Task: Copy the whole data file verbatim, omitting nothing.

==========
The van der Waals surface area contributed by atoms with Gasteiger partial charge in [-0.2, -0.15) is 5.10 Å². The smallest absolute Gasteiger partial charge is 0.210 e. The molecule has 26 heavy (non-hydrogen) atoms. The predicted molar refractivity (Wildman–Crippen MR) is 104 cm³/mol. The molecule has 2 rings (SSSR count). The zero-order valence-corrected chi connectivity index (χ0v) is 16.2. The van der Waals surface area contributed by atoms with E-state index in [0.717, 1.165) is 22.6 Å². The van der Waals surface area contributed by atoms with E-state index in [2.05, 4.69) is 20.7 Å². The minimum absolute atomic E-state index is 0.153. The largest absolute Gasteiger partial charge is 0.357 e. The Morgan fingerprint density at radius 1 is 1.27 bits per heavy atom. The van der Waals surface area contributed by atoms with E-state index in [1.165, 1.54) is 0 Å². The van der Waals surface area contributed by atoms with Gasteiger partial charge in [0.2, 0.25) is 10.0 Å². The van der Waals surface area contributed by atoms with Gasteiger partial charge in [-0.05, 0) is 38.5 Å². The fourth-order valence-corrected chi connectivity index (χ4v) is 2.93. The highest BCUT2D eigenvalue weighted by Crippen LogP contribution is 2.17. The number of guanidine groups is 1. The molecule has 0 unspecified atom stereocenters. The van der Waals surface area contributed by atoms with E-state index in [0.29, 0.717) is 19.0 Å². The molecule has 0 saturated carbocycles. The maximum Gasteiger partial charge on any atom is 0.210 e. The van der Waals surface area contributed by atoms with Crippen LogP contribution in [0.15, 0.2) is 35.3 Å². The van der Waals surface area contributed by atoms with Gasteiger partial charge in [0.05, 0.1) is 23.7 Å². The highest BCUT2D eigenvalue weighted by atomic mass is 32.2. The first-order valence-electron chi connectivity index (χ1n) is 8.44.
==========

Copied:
The van der Waals surface area contributed by atoms with Gasteiger partial charge in [-0.2, -0.15) is 5.10 Å². The smallest absolute Gasteiger partial charge is 0.210 e. The molecule has 26 heavy (non-hydrogen) atoms. The predicted molar refractivity (Wildman–Crippen MR) is 104 cm³/mol. The molecule has 2 rings (SSSR count). The zero-order valence-corrected chi connectivity index (χ0v) is 16.2. The van der Waals surface area contributed by atoms with E-state index in [0.717, 1.165) is 22.6 Å². The van der Waals surface area contributed by atoms with E-state index in [2.05, 4.69) is 20.7 Å². The minimum absolute atomic E-state index is 0.153. The largest absolute Gasteiger partial charge is 0.357 e. The Morgan fingerprint density at radius 1 is 1.27 bits per heavy atom. The van der Waals surface area contributed by atoms with E-state index in [1.165, 1.54) is 0 Å². The van der Waals surface area contributed by atoms with Gasteiger partial charge in [0.2, 0.25) is 10.0 Å². The van der Waals surface area contributed by atoms with Gasteiger partial charge in [-0.05, 0) is 38.5 Å². The fourth-order valence-corrected chi connectivity index (χ4v) is 2.93. The highest BCUT2D eigenvalue weighted by Crippen LogP contribution is 2.17. The number of guanidine groups is 1. The molecule has 0 unspecified atom stereocenters. The van der Waals surface area contributed by atoms with E-state index in [0.29, 0.717) is 19.0 Å². The molecule has 0 saturated carbocycles. The maximum Gasteiger partial charge on any atom is 0.210 e. The van der Waals surface area contributed by atoms with Crippen LogP contribution in [0.15, 0.2) is 35.3 Å². The van der Waals surface area contributed by atoms with Gasteiger partial charge in [0.05, 0.1) is 23.7 Å². The highest BCUT2D eigenvalue weighted by atomic mass is 32.2. The first-order valence-electron chi connectivity index (χ1n) is 8.44.